SP manifesto promises electricity for all, big perks for youth & farmers
Fact: there are 1.40 crore newly-registered voters in Uttar Pradesh. And Samajwadi Party president Akhilesh Yadav is confident that if all of them exercise their franchise, his party will comfortably win 300 seats in the 403-member Assembly.
Akhilesh released the party manifesto for the upcoming seven-phase elections in Lucknow on Sunday.
Given the recent power struggle in the SP, it was interesting to note that the manifesto bore pictures of Akhilesh and father Mulayam, who was conspicuous by his absence. Another notable absentee from Akhilesh's first big event as party president was senior leader Azam Khan.
Taking rivals head-on
On the occasion, the Chief Minister took on his party's main opponents, the Bharatiya Janata Party (BJP) and the Bahujan Samaj Party (BSP).
He described his predecessor Mayawati's government as a 'patthar-waali sarkaar' (a government of stones, a reference to its propensity to build statues), while also asking Prime Minister Narendra Modi to define what he meant while promising 'achhe din' to the people of India ahead of the 2014 Lok Sabha elections.
Criticising the Prime Minister's Digital India programme and the drive to switch to digital payments, Akhilesh said they were mere slogans, without the necessary gadgets. He said the laptops he gave to students could actually be used for netbanking and digital payments. In that respect, his party had done more than the BJP to promote the use of technology. "Because of our scheme, laptops are now present in every village and mohalla of the state," he said.
The Chief Minister said while he would continue distributing free laptops to meritorious students, free Samajwadi smartphones would also be given to the youth of the state if his party was voted to power.
Done more than promised
Along with the promise of laptops, the manifesto talks of improving the education sector, one of the most neglected areas under this government, with allegations of corruption at every level.
Akhilesh said he had done more for the state's development than what was promised in the 2012 manifesto.
He said that if elected to power again, he would ask his legislators to prepare a road map for the development of their constituencies, to ensure all-round development of the state.
The manifesto itself is a mix of welfare and developmental schemes, keeping youth, women, and farmers in mind. New promises made by the party include:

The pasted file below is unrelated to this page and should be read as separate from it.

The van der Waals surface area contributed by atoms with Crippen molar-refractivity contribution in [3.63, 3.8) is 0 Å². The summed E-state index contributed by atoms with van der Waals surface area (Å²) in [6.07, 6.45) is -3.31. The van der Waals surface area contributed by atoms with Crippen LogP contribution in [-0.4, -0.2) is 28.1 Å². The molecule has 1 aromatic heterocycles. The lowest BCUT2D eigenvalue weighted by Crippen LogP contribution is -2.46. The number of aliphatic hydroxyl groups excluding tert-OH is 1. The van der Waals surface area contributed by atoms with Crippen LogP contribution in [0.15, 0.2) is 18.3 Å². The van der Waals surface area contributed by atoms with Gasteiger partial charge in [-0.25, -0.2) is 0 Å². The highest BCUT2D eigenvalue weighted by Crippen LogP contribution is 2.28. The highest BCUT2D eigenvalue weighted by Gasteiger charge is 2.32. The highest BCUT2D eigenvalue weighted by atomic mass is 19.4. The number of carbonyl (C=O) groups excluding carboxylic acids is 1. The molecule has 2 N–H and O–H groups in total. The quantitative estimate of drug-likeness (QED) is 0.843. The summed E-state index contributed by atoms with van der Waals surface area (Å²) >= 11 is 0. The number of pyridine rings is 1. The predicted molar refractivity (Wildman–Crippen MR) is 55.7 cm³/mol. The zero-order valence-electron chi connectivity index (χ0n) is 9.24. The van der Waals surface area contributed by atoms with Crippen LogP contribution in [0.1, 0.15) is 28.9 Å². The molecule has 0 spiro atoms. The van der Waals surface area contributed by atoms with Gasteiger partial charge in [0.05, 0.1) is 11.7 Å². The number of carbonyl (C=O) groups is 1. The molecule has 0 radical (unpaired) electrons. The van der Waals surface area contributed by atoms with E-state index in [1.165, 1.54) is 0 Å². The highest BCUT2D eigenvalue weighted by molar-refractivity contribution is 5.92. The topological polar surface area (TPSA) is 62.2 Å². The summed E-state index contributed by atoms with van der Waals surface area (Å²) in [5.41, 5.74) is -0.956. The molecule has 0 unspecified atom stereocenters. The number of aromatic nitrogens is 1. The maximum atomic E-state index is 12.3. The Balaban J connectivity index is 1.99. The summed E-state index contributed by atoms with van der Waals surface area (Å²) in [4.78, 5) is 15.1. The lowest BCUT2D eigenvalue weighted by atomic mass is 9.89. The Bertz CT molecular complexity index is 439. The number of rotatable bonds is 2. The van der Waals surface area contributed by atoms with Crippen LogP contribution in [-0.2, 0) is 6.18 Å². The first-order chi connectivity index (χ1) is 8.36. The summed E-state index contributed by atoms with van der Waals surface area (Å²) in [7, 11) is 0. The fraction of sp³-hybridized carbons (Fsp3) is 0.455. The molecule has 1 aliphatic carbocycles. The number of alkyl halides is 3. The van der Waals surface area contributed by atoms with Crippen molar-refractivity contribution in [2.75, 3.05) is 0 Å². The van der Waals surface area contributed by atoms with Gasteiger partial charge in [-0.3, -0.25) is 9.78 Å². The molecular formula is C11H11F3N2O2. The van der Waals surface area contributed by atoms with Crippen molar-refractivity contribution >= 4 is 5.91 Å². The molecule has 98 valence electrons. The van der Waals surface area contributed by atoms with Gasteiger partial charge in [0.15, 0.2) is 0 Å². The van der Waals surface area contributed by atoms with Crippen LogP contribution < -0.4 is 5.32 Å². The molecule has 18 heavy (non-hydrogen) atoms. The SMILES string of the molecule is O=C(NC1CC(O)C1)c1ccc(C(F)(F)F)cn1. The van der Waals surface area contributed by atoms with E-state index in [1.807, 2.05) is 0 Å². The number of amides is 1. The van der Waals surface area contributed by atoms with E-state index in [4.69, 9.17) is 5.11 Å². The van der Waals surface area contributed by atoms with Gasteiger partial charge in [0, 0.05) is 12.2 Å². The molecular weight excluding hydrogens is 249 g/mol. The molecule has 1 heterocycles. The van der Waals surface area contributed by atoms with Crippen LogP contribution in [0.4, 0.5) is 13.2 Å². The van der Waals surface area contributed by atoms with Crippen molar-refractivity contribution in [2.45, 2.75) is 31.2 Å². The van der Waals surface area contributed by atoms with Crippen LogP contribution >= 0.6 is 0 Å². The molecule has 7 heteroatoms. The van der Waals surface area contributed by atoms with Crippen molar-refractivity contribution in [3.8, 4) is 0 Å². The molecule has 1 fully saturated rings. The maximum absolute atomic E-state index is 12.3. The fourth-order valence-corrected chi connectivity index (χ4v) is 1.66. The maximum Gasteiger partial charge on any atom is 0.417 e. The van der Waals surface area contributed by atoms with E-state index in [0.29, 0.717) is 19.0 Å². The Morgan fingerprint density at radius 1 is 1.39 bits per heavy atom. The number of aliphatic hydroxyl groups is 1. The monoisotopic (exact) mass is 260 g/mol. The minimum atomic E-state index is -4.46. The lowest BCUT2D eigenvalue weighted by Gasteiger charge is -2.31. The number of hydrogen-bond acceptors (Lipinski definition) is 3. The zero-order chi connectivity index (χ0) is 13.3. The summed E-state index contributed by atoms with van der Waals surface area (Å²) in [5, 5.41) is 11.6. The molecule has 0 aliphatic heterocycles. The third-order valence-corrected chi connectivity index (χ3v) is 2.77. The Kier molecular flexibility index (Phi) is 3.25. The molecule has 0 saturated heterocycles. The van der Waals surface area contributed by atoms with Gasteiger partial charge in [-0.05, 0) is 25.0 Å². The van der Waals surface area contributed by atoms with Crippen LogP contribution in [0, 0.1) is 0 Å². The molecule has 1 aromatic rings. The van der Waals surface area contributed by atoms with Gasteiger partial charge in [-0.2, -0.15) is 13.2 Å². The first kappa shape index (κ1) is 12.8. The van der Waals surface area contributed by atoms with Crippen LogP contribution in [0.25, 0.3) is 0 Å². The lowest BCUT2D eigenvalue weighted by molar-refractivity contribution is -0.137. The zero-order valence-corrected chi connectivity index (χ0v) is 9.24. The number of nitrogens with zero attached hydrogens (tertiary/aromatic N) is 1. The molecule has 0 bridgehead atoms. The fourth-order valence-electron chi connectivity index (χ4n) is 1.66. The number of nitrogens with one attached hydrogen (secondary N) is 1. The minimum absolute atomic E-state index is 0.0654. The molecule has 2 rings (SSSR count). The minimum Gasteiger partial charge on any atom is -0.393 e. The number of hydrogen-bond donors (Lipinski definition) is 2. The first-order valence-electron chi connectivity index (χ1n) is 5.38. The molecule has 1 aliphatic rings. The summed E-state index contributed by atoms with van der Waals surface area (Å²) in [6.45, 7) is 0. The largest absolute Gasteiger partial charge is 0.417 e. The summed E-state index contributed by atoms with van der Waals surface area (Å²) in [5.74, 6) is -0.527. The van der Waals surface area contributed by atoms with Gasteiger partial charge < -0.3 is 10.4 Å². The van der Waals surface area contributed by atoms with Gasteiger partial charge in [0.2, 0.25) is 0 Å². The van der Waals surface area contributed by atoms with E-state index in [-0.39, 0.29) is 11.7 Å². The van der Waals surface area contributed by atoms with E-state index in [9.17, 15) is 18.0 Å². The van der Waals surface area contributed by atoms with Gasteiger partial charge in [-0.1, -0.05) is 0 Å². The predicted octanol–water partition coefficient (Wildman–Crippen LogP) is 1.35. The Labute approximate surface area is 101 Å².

- Ambulance service in villages.
- Doorstep care to ailing cattle of farmers, including moving the animal to a veterinary hospital if needed.
- One litre of desi ghee and one kilogram of dry milk powder every month to children, in order to fight malnourishment.
- Free Samajwadi pressure cookers to women from weaker sections of society, to make cooking less of a chore.
- 50% subsidy in bus fares for these women.
- Free rice and wheat to the needy.
- Free medical service to those whose annual income does not exceed Rs 1.5 lakh.
- Copying the Prime Minister's minimum pension scheme, the manifesto promises a pension of Rs 1,000 per month to one crore old people, while also promising to set up old age homes.
- A kisan kosh (farmer's fund) to help farmers in distress.
Among infrastructure projects, Akhilesh especially mentioned the Poorvanchal Expressway and better road connectivity to all district headquarters with four-lane roads.
His government's failure to electrify all the villages of the state had invited strong criticism from PM Modi on Independence Day, and also later at a public meeting. The state government had earlier claimed that all the villages of the state had been electrified, but the Central government had called its bluff by giving out figures of villages where electricity had not reached.
Akhilesh's manifesto claimed that his government was able to provide 16-18 hours of electricity in rural areas, and promised that during his next term, all villages and hamlets would be electrified.
The manifesto also laid emphasis on skill development of the minorities, and entrepreneurial skill development of the youth.
To check migration from villages, the SP promised to build clusters along expressways, to cater to the job demand of rural youth.
Hard-selling his metro project, the Chief Minister said that more cities would be covered by the metro network, and hoped to return to power riding a metro, which was completed before the deadline, setting an example for the world.
Edited by Shreyas Sharma